Separate lines in a poetry quotation with a slash, and include the poet’s last name either in your text or in parentheses after the quote. To show the location of the quote, include line numbers (if specified in the text) or a page number (if the poem is published across multiple pages).

Quoting and citing poetry in the text

The second stanza begins with an ominous prophetic voice asking “What are the roots that clutch, what branches grow / Out of this stony rubbish?” (Eliot, lines 19–20).

In the Works Cited entry, include the full publication details of the source in which you found the poem (e.g. a book or website). You can use our free MLA citation generator to create Works Cited entries and in-text citations.

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How to cite an interview in MLA

When citing an interview in MLA style, the name of the person being interviewed appears as the author in the in-text citation.

In the Works Cited entry, the interviewee’s name is followed by the title of the interview in quotation marks. If there is no title, use the description “Interview” (with no styling or quotation marks).

If you conducted the interview yourself, add your own name and the date on which the interview took place. If you found the interview in a published source, include the name of the interviewer and full details of the source.

MLA interview citation examples
Works Cited entry In-text citation
Personal interview Streefkerk, Raimo. Interview. Conducted by Shona McCombes, 20 July 2019. (Streefkerk)
Published interview Spark, Muriel. “Unsentimental Voyager.” Interview by Stephanie Merritt. The Guardian, 10 Sep. 2000, www.theguardian.com/­books/­2000/­sep/­10/­fiction.murielspark. (Spark)

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How to cite a movie in MLA

To cite a film in MLA, include the title, the director, any other relevant contributors, the production or distribution company, and the year of release. If there are multiple versions of a film, you also need to identify the version.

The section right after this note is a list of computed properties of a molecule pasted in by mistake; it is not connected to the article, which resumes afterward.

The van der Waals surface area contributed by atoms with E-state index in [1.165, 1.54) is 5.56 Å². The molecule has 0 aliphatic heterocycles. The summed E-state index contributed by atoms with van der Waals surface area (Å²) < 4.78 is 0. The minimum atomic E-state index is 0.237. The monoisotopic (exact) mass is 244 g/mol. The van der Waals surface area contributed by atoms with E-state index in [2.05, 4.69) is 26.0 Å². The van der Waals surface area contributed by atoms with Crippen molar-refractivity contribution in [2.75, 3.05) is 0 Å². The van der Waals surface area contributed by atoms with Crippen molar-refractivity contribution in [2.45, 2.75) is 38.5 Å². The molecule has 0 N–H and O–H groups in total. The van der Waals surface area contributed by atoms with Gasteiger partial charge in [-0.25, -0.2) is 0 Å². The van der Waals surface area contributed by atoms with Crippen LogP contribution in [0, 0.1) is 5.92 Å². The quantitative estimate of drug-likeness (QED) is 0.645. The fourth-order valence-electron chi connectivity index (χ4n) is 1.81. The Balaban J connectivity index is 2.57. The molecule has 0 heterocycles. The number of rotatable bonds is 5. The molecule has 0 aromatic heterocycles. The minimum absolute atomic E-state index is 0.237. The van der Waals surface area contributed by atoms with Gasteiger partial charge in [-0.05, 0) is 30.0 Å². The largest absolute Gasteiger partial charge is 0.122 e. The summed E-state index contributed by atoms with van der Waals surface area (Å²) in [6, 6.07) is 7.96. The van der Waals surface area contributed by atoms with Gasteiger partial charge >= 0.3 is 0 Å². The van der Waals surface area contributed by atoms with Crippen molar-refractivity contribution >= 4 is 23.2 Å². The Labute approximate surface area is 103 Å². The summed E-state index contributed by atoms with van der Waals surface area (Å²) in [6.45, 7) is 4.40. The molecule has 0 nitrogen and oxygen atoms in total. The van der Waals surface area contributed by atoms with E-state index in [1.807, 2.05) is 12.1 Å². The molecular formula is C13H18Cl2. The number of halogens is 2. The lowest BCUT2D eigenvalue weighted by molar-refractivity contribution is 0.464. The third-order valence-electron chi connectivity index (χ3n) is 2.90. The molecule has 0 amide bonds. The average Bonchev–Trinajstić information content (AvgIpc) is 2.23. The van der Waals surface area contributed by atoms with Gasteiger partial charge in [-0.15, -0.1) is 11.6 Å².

Brazil. Directed by Terry Gilliam, performances by Jonathan Pryce and Katherine Helmond, director’s cut, Embassy International Pictures, 1985.

To cite a movie from Netflix (and similar online streaming services), add the name of the website or app (e.g. “Netflix app”). If you watched the movie on an unofficial website or video-sharing platform like YouTube, add the website name, the uploader, the date of upload, and the URL.

Night of the Living Dead. Directed by George A. Romero, Image Ten, 1968. YouTube, uploaded by American Film Institute, 26 Aug. 2014, www.youtube.com/watch?v=vZy6P72Uu3Y.

In the in-text citation, include the title (or a shortened version of it) and the time range.

(Brazil 29:45–32:37)
(Night 18:25–40)

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How to cite a website in MLA

An MLA website citation includes the author’s name, the title of the page (in quotation marks), the name of the website (in italics), the publication date, and the URL (without “https://”).

If the author is unknown, start with the title of the page instead. If the publication date is unknown, or if the content is likely to change over time, add an access date at the end instead.

Websites don’t usually have page numbers, so the in-text citation is just the author name in parentheses. If you already named the author in your sentence, you don’t need to add a parenthetical citation.

The format differs for other types of online content, such as YouTube videos, TED Talks, and podcasts.

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A complete guide to MLA in-text citations

An MLA in-text citation provides the author’s last name and a page number in parentheses.

If a source has two authors, name both. If a source has more than two authors, name only the first author, followed by “et al.

If the part you’re citing spans multiple pages, include the full page range. If you want to cite multiple non-consecutive pages at the same time, separate the page numbers with commas.

MLA in-text citations
Number of authors Example
1 author (Moore 37)
2 authors (Moore and Patel 48–50)
3+ authors (Moore et al. 59, 34)

Each in-text citation must correspond to a full reference in the list of Works Cited. You can create and save your citations with the free Scribbr Citation Generator.